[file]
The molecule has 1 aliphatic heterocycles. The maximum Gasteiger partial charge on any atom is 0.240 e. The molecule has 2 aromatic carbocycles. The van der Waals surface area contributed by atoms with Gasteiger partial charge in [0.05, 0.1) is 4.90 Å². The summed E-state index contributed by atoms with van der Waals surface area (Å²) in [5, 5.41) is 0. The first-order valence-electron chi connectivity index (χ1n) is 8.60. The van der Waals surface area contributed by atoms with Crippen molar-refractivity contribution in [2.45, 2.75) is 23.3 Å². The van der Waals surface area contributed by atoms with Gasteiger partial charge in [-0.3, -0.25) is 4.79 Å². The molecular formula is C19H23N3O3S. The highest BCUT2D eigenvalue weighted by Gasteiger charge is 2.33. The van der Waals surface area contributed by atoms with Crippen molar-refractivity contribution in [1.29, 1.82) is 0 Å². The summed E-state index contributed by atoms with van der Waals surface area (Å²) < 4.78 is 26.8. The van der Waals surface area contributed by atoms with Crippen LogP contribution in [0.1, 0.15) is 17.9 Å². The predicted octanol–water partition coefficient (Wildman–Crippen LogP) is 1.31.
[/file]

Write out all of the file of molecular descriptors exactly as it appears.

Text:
The molecule has 1 aliphatic heterocycles. The maximum Gasteiger partial charge on any atom is 0.240 e. The molecule has 2 aromatic carbocycles. The van der Waals surface area contributed by atoms with Gasteiger partial charge in [0.05, 0.1) is 4.90 Å². The summed E-state index contributed by atoms with van der Waals surface area (Å²) in [5, 5.41) is 0. The first-order valence-electron chi connectivity index (χ1n) is 8.60. The van der Waals surface area contributed by atoms with Crippen molar-refractivity contribution in [2.45, 2.75) is 23.3 Å². The van der Waals surface area contributed by atoms with Gasteiger partial charge in [-0.3, -0.25) is 4.79 Å². The molecular formula is C19H23N3O3S. The highest BCUT2D eigenvalue weighted by Gasteiger charge is 2.33. The van der Waals surface area contributed by atoms with Crippen molar-refractivity contribution in [1.29, 1.82) is 0 Å². The summed E-state index contributed by atoms with van der Waals surface area (Å²) < 4.78 is 26.8. The van der Waals surface area contributed by atoms with Crippen LogP contribution in [0.1, 0.15) is 17.9 Å². The predicted octanol–water partition coefficient (Wildman–Crippen LogP) is 1.31.